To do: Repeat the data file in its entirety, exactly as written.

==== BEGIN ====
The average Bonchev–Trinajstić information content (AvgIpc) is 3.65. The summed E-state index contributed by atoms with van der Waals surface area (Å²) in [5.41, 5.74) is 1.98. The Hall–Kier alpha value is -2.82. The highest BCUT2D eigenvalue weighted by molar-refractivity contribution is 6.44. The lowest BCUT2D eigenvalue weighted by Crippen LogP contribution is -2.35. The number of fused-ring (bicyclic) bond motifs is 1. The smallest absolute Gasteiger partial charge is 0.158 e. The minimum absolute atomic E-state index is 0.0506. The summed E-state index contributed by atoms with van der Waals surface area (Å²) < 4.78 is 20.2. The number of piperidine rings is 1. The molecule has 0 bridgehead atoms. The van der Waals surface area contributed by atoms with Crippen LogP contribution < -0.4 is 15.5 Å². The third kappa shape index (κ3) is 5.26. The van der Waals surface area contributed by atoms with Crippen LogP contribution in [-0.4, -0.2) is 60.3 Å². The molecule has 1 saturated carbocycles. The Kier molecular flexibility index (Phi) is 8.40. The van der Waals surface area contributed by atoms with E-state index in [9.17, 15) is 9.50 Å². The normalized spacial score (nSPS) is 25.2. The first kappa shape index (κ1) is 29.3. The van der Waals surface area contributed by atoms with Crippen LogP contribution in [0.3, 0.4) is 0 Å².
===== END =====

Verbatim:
The average Bonchev–Trinajstić information content (AvgIpc) is 3.65. The summed E-state index contributed by atoms with van der Waals surface area (Å²) in [5.41, 5.74) is 1.98. The Hall–Kier alpha value is -2.82. The highest BCUT2D eigenvalue weighted by molar-refractivity contribution is 6.44. The lowest BCUT2D eigenvalue weighted by Crippen LogP contribution is -2.35. The number of fused-ring (bicyclic) bond motifs is 1. The smallest absolute Gasteiger partial charge is 0.158 e. The minimum absolute atomic E-state index is 0.0506. The summed E-state index contributed by atoms with van der Waals surface area (Å²) < 4.78 is 20.2. The number of piperidine rings is 1. The molecule has 0 bridgehead atoms. The van der Waals surface area contributed by atoms with Crippen LogP contribution < -0.4 is 15.5 Å². The third kappa shape index (κ3) is 5.26. The van der Waals surface area contributed by atoms with Crippen LogP contribution in [-0.4, -0.2) is 60.3 Å². The molecule has 1 saturated carbocycles. The Kier molecular flexibility index (Phi) is 8.40. The van der Waals surface area contributed by atoms with E-state index in [9.17, 15) is 9.50 Å². The normalized spacial score (nSPS) is 25.2. The first kappa shape index (κ1) is 29.3. The van der Waals surface area contributed by atoms with Crippen LogP contribution in [0.3, 0.4) is 0 Å².